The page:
Without regulations, digitalisation is not feasible. New rules and laws are a headache for banks and increase the administrative burden while reducing client satisfaction. But they also create transparency and openness, which can lead to new and improved financial services. The challenge is how to provide new services in a customer-centric way. Regtech may be the solution.
In any battle, being adequately armed is crucial to winning. Banks, faced with an onslaught from fraudsters intent on breaking into customer accounts, have no choice but to stay one step ahead with the latest in innovative fraud-protection financial technology; this is essential not only to keep losses down but to retain customer trust.
Businesses in all industries across the globe, both large and small, are increasingly incorporating technology into their operations in order to improve efficiency, lower costs and generate higher returns. The adoption of outsourcing in the banking sector across various business functions
Often ambitious fintechs are viewed as competitors to traditional banks rather than potential partners. It is true that these agile newcomers can do what banks can do better in some specific areas, but incumbents still have many advantages over these disruptors, and what often works best is when the two work together.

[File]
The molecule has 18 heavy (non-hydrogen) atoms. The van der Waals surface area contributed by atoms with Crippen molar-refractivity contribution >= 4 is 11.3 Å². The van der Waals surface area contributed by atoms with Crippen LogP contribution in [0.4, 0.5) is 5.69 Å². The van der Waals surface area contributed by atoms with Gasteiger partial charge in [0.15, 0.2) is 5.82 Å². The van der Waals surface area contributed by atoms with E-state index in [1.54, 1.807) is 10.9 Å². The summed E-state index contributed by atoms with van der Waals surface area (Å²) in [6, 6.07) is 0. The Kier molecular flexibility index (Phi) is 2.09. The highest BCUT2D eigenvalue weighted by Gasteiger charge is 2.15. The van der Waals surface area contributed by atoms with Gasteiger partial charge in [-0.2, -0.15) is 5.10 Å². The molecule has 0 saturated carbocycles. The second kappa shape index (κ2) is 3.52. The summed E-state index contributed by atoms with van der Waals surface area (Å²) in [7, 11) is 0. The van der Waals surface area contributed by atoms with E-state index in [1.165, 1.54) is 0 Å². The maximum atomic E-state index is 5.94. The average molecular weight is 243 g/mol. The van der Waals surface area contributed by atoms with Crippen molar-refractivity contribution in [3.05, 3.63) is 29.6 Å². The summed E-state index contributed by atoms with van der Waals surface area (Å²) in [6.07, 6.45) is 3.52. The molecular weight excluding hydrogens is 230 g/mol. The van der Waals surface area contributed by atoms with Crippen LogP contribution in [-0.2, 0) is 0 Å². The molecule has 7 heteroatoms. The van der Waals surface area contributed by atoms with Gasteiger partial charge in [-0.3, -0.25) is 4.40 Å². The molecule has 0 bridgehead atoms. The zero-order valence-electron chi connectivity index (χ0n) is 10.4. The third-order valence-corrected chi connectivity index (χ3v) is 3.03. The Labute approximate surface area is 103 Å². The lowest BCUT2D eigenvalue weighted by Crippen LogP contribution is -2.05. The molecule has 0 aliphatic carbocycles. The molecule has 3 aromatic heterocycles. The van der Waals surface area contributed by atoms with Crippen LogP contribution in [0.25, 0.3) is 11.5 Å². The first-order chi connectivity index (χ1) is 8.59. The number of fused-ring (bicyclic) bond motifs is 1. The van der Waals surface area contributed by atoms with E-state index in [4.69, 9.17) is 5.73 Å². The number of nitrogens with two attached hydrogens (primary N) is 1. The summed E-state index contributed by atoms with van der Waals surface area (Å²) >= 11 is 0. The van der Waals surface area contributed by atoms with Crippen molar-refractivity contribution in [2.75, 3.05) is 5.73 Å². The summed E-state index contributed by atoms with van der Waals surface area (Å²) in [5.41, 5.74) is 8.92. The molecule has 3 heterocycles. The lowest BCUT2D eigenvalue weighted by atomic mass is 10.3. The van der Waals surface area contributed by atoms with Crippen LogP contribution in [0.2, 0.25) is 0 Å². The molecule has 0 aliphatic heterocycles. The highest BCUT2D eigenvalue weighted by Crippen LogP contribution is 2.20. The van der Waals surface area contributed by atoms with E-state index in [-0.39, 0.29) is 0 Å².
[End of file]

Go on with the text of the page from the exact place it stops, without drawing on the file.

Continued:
Winning the war for talent will define banks’ success in a landscape increasingly shaped by disruptive challengers, but the lacklustre efforts of many at embracing innovation put them at risk of being left behind.
With the number of reports suggesting that fintechs are bad news for banks, it may come as a surprise, that the opposite is in fact true. Fintechs may actually be the best thing to happen to traditional banks and the banking sector for a long time. No, really.
For banking and financial institution executives – and for their investors – 2016 has begun on a sour note. From the largest money center banks to small local institutions, double-digit earnings declines were commonplace in the first quarter, as
The way consumers interact with financial institutions is fundamentally and rapidly changing, and this presents a huge opportunity – albeit a challenging one – for retail banks.